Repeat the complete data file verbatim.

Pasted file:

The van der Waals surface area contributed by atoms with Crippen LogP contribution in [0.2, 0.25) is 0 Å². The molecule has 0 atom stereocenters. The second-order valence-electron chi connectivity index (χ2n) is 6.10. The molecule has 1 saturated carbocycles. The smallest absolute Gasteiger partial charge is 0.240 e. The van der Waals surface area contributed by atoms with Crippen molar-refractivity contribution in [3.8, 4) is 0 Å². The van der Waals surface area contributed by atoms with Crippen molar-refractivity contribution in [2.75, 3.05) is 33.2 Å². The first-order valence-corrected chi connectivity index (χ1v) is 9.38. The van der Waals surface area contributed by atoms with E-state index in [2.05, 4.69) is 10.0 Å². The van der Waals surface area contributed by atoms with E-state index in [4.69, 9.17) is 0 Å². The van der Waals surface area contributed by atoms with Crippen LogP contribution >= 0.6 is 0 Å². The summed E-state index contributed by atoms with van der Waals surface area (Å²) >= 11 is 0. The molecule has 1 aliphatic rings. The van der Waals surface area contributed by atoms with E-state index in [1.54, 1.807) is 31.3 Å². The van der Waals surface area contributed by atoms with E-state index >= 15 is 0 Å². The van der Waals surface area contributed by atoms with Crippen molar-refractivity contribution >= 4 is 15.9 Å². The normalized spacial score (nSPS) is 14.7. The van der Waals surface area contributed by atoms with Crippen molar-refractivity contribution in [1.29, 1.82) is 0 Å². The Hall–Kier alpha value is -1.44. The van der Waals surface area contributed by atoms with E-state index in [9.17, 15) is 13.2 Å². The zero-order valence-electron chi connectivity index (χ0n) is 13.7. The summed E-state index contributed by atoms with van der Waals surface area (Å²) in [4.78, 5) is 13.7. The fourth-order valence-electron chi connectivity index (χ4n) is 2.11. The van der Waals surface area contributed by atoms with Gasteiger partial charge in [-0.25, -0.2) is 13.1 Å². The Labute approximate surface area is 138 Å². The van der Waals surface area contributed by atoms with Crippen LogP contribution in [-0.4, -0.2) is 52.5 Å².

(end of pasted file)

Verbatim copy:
The van der Waals surface area contributed by atoms with Crippen LogP contribution in [0.2, 0.25) is 0 Å². The molecule has 0 atom stereocenters. The second-order valence-electron chi connectivity index (χ2n) is 6.10. The molecule has 1 saturated carbocycles. The smallest absolute Gasteiger partial charge is 0.240 e. The van der Waals surface area contributed by atoms with Crippen molar-refractivity contribution in [3.8, 4) is 0 Å². The van der Waals surface area contributed by atoms with Crippen molar-refractivity contribution in [2.75, 3.05) is 33.2 Å². The first-order valence-corrected chi connectivity index (χ1v) is 9.38. The van der Waals surface area contributed by atoms with E-state index in [2.05, 4.69) is 10.0 Å². The van der Waals surface area contributed by atoms with E-state index in [4.69, 9.17) is 0 Å². The van der Waals surface area contributed by atoms with Crippen LogP contribution >= 0.6 is 0 Å². The summed E-state index contributed by atoms with van der Waals surface area (Å²) >= 11 is 0. The molecule has 1 aliphatic rings. The van der Waals surface area contributed by atoms with E-state index in [1.54, 1.807) is 31.3 Å². The van der Waals surface area contributed by atoms with E-state index >= 15 is 0 Å². The van der Waals surface area contributed by atoms with Crippen molar-refractivity contribution >= 4 is 15.9 Å². The normalized spacial score (nSPS) is 14.7. The van der Waals surface area contributed by atoms with Crippen molar-refractivity contribution in [1.29, 1.82) is 0 Å². The Hall–Kier alpha value is -1.44. The van der Waals surface area contributed by atoms with E-state index in [9.17, 15) is 13.2 Å². The zero-order valence-electron chi connectivity index (χ0n) is 13.7. The summed E-state index contributed by atoms with van der Waals surface area (Å²) in [4.78, 5) is 13.7. The fourth-order valence-electron chi connectivity index (χ4n) is 2.11. The van der Waals surface area contributed by atoms with Gasteiger partial charge in [-0.25, -0.2) is 13.1 Å². The Labute approximate surface area is 138 Å². The van der Waals surface area contributed by atoms with Crippen LogP contribution in [-0.4, -0.2) is 52.5 Å².